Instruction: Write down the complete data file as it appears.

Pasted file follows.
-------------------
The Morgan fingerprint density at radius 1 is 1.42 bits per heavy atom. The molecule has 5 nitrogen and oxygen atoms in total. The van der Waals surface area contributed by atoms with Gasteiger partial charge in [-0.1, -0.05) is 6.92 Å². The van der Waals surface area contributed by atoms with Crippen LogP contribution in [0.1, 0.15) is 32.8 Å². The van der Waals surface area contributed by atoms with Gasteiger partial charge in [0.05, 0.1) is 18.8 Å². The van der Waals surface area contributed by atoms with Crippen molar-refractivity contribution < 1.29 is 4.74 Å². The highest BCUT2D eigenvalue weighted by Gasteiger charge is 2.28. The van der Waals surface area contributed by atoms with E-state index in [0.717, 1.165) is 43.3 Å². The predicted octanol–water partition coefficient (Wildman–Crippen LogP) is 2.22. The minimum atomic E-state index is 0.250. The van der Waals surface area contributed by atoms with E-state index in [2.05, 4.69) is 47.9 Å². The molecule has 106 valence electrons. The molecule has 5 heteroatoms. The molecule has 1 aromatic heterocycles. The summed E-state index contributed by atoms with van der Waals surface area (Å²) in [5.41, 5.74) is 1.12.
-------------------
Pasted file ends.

The Morgan fingerprint density at radius 1 is 1.42 bits per heavy atom. The molecule has 5 nitrogen and oxygen atoms in total. The van der Waals surface area contributed by atoms with Gasteiger partial charge in [-0.1, -0.05) is 6.92 Å². The van der Waals surface area contributed by atoms with Crippen LogP contribution in [0.1, 0.15) is 32.8 Å². The van der Waals surface area contributed by atoms with Gasteiger partial charge in [0.05, 0.1) is 18.8 Å². The van der Waals surface area contributed by atoms with Crippen molar-refractivity contribution < 1.29 is 4.74 Å². The highest BCUT2D eigenvalue weighted by Gasteiger charge is 2.28. The van der Waals surface area contributed by atoms with E-state index in [0.717, 1.165) is 43.3 Å². The predicted octanol–water partition coefficient (Wildman–Crippen LogP) is 2.22. The minimum atomic E-state index is 0.250. The van der Waals surface area contributed by atoms with E-state index in [2.05, 4.69) is 47.9 Å². The molecule has 106 valence electrons. The molecule has 5 heteroatoms. The molecule has 1 aromatic heterocycles. The summed E-state index contributed by atoms with van der Waals surface area (Å²) in [5.41, 5.74) is 1.12.